HC disposes of speaker ruling petitionStaff Correspondent
The High Court on Tuesday disposed of a writ petition that challenged the ruling the speaker gave in the parliament on June 18 regarding Justice AHM Shamsuddin Chowdhury.
The bench of Justice Hasan Foez Siddique and Justice ABM Altaf Hossain passed the order saying that the writ petition was disposed of with some observations, which would be given later.
The bench of Justice Naima Haider and Justice Khurshid Alam Sarkar on July 18 felt embarrassed to hear the writ petition filed by Supreme Court lawyer AKM Shafiuddin, also a former additional High Court judge.
The petitioner’s counsel Roakanuddin Mahmud moved the petition before the bench of Justice Hasan Foez Siddique and Justice ABM Altaf Hossain on Monday.
The petition challenged the speaker’s ruling that requested the chief justice to take appropriate action against the High Court judge accusing him of violating the constitution.
It also sought an order to restrain the speaker from issuing any such ruling in the future.
Rokanuddin argued that the speaker should have seen the order of the judge concerned before delivering the ruling against him.
The speaker should not have delivered the ruling on the sensitive matter based on newspaper reports, Rokanuddin added.
He said that it was not wise to say that the judge, who has taken oath to protect the constitution, violated the constitution.
If any allegations are raised against a judge, only the president can refer it to the Supreme Judicial Council, Rokanuddin said.
Article 78(1) of the constitution deals with parliamentary privileges and immunities but there are some restrictions on exercising the privileges in accordance with Article 94(4) that deals with the independence of the judiciary, Rokanuddin contended.
Referring to the Rules of Procedure of the parliament, Rokanuddin argued that the rules prohibited remarks on sub judice matters.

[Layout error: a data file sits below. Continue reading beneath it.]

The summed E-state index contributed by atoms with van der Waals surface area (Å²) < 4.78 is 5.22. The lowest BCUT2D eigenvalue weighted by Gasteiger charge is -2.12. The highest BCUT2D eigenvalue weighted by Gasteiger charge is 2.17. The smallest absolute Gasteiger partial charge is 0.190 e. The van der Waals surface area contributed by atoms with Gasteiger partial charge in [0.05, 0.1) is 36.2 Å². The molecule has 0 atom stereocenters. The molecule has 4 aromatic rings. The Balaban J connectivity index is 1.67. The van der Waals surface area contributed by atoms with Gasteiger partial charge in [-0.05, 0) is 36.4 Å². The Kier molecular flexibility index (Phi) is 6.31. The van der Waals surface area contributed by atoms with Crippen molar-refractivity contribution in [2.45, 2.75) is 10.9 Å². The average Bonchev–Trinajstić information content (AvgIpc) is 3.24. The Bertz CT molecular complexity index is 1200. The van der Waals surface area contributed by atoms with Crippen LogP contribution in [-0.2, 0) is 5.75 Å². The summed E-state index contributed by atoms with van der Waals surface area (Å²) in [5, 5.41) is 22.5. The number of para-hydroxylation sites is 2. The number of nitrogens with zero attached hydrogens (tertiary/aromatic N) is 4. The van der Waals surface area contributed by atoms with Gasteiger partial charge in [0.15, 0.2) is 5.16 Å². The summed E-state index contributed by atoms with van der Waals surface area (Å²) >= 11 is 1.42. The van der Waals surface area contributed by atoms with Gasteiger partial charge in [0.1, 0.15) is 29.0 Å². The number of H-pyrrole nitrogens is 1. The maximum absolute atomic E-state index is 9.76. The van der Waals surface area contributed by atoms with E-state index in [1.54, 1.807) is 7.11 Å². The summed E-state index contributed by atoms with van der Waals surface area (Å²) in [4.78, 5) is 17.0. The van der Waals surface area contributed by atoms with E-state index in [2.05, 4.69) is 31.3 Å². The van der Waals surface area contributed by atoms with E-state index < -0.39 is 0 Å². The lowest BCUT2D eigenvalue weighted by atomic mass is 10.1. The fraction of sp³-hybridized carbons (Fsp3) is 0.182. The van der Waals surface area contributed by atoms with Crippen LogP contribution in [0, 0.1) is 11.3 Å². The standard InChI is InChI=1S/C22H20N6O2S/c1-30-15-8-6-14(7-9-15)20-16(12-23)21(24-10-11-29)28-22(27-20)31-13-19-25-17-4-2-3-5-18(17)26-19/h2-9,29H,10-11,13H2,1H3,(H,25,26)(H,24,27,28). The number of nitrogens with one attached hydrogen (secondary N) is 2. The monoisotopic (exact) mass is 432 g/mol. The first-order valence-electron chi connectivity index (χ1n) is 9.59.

Deputy attorney general Bishwajit Roy argued that the petition was not maintainable as the petitioner had no locus standi for its filing.
If the court issues any rule based on the petition, the parliament and the judiciary might be engaged in a conflict, he contended.
The speaker gave the ruling after parliament members demanded the removal of the High Court judge for the remarks he made on June 5 in the court, in which he accused the speaker of committing sedition and contempt of court by taking part in a discussion in the parliament ‘on a sub judice matter.’
On May 29, the speaker, referring to a High Court ruling asking the Roads and Highways Department to shift its office from the Supreme Court’s land to another place, said all the three organs of the state — the legislative, the executive and the judiciary — should work harmoniously by showing respect to each other for the betterment of the people.
‘None should think I am superior. If, I as the speaker think I am superior, it will not be right. If the government wants to see everything as it wishes it will not be correct either. Again if the judiciary thinks it can do everything it will also not be right.’
‘If parliament passes laws against the people, they would react; when a government becomes autocratic, it faces the wrath of the people and there are many instances of mass uprising. If the court goes against the people, the people will naturally react,’ the speaker said.
The speakers also requested Supreme Court judges to be judicious about their decisions when public interests are involved.
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